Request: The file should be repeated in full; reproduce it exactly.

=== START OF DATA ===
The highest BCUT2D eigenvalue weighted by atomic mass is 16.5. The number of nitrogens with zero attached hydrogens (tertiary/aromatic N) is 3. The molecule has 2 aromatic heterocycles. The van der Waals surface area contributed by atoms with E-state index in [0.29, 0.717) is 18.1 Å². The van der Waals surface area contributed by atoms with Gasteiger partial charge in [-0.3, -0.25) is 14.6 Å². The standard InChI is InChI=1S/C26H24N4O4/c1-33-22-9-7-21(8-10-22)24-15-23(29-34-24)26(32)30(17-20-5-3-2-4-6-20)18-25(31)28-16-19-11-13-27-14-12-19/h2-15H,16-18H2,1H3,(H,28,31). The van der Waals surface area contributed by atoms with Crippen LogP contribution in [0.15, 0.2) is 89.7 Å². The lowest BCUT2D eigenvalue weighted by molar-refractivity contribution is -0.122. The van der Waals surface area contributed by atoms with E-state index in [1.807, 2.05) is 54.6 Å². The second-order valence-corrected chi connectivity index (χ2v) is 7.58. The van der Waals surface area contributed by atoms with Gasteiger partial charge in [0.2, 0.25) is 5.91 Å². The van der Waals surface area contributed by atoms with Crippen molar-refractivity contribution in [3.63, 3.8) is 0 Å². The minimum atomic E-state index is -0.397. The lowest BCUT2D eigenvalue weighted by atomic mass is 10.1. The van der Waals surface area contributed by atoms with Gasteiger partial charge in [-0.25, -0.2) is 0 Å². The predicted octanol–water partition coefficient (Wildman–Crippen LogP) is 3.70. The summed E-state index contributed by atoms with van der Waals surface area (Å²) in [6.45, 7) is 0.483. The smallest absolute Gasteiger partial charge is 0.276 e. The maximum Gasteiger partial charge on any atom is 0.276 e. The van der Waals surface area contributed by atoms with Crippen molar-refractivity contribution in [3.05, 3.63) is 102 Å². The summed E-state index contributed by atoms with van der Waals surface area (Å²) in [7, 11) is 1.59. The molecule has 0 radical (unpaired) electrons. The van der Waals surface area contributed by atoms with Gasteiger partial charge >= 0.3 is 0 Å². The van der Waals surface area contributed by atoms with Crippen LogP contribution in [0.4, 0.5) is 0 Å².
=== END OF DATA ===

The highest BCUT2D eigenvalue weighted by atomic mass is 16.5. The number of nitrogens with zero attached hydrogens (tertiary/aromatic N) is 3. The molecule has 2 aromatic heterocycles. The van der Waals surface area contributed by atoms with E-state index in [0.29, 0.717) is 18.1 Å². The van der Waals surface area contributed by atoms with Gasteiger partial charge in [-0.3, -0.25) is 14.6 Å². The standard InChI is InChI=1S/C26H24N4O4/c1-33-22-9-7-21(8-10-22)24-15-23(29-34-24)26(32)30(17-20-5-3-2-4-6-20)18-25(31)28-16-19-11-13-27-14-12-19/h2-15H,16-18H2,1H3,(H,28,31). The van der Waals surface area contributed by atoms with Crippen LogP contribution in [0.15, 0.2) is 89.7 Å². The lowest BCUT2D eigenvalue weighted by molar-refractivity contribution is -0.122. The van der Waals surface area contributed by atoms with E-state index in [1.807, 2.05) is 54.6 Å². The second-order valence-corrected chi connectivity index (χ2v) is 7.58. The van der Waals surface area contributed by atoms with Gasteiger partial charge in [0.2, 0.25) is 5.91 Å². The van der Waals surface area contributed by atoms with Crippen molar-refractivity contribution in [3.63, 3.8) is 0 Å². The minimum atomic E-state index is -0.397. The lowest BCUT2D eigenvalue weighted by atomic mass is 10.1. The van der Waals surface area contributed by atoms with Gasteiger partial charge in [-0.25, -0.2) is 0 Å². The predicted octanol–water partition coefficient (Wildman–Crippen LogP) is 3.70. The summed E-state index contributed by atoms with van der Waals surface area (Å²) in [6.45, 7) is 0.483. The smallest absolute Gasteiger partial charge is 0.276 e. The maximum Gasteiger partial charge on any atom is 0.276 e. The van der Waals surface area contributed by atoms with Crippen molar-refractivity contribution in [3.05, 3.63) is 102 Å². The summed E-state index contributed by atoms with van der Waals surface area (Å²) in [7, 11) is 1.59. The molecule has 0 radical (unpaired) electrons. The van der Waals surface area contributed by atoms with Gasteiger partial charge >= 0.3 is 0 Å². The van der Waals surface area contributed by atoms with Crippen LogP contribution in [0.4, 0.5) is 0 Å².